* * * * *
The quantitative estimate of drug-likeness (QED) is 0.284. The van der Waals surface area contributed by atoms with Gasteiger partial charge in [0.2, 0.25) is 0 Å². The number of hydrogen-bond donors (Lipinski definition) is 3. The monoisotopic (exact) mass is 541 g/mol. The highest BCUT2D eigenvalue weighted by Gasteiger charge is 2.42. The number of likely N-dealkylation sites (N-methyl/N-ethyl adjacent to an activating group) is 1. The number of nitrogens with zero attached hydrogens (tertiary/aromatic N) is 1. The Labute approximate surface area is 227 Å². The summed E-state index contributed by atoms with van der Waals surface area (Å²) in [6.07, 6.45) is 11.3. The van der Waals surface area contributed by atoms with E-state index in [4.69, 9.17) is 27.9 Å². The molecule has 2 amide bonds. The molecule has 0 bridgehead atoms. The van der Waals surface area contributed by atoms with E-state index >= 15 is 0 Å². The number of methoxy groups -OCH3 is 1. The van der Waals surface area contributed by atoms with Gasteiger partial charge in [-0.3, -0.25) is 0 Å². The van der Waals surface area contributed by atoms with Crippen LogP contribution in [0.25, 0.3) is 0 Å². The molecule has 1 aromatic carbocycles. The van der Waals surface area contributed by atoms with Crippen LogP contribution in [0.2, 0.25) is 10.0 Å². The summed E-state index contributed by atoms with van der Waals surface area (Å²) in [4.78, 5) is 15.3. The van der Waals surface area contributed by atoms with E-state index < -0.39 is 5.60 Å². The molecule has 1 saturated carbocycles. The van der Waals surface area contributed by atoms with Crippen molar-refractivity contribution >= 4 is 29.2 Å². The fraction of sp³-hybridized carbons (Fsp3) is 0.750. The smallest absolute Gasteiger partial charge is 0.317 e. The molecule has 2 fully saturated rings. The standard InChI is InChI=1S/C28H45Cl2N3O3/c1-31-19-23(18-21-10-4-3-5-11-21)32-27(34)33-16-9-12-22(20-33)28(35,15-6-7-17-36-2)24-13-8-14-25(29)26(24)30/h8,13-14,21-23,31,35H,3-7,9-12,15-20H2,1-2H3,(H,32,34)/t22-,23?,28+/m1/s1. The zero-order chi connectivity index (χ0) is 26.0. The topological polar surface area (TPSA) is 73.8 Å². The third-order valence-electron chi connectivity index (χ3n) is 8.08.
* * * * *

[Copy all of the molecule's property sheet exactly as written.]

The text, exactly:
The quantitative estimate of drug-likeness (QED) is 0.284. The van der Waals surface area contributed by atoms with Gasteiger partial charge in [0.2, 0.25) is 0 Å². The number of hydrogen-bond donors (Lipinski definition) is 3. The monoisotopic (exact) mass is 541 g/mol. The highest BCUT2D eigenvalue weighted by Gasteiger charge is 2.42. The number of likely N-dealkylation sites (N-methyl/N-ethyl adjacent to an activating group) is 1. The number of nitrogens with zero attached hydrogens (tertiary/aromatic N) is 1. The Labute approximate surface area is 227 Å². The summed E-state index contributed by atoms with van der Waals surface area (Å²) in [6.07, 6.45) is 11.3. The van der Waals surface area contributed by atoms with E-state index in [4.69, 9.17) is 27.9 Å². The molecule has 2 amide bonds. The molecule has 0 bridgehead atoms. The van der Waals surface area contributed by atoms with E-state index >= 15 is 0 Å². The number of methoxy groups -OCH3 is 1. The van der Waals surface area contributed by atoms with Gasteiger partial charge in [-0.3, -0.25) is 0 Å². The van der Waals surface area contributed by atoms with Crippen LogP contribution in [0.25, 0.3) is 0 Å². The molecule has 1 aromatic carbocycles. The van der Waals surface area contributed by atoms with Crippen LogP contribution in [0.2, 0.25) is 10.0 Å². The summed E-state index contributed by atoms with van der Waals surface area (Å²) in [4.78, 5) is 15.3. The van der Waals surface area contributed by atoms with E-state index < -0.39 is 5.60 Å². The molecule has 1 saturated carbocycles. The van der Waals surface area contributed by atoms with Crippen molar-refractivity contribution >= 4 is 29.2 Å². The fraction of sp³-hybridized carbons (Fsp3) is 0.750. The smallest absolute Gasteiger partial charge is 0.317 e. The molecule has 2 fully saturated rings. The standard InChI is InChI=1S/C28H45Cl2N3O3/c1-31-19-23(18-21-10-4-3-5-11-21)32-27(34)33-16-9-12-22(20-33)28(35,15-6-7-17-36-2)24-13-8-14-25(29)26(24)30/h8,13-14,21-23,31,35H,3-7,9-12,15-20H2,1-2H3,(H,32,34)/t22-,23?,28+/m1/s1. The zero-order chi connectivity index (χ0) is 26.0. The topological polar surface area (TPSA) is 73.8 Å². The third-order valence-electron chi connectivity index (χ3n) is 8.08.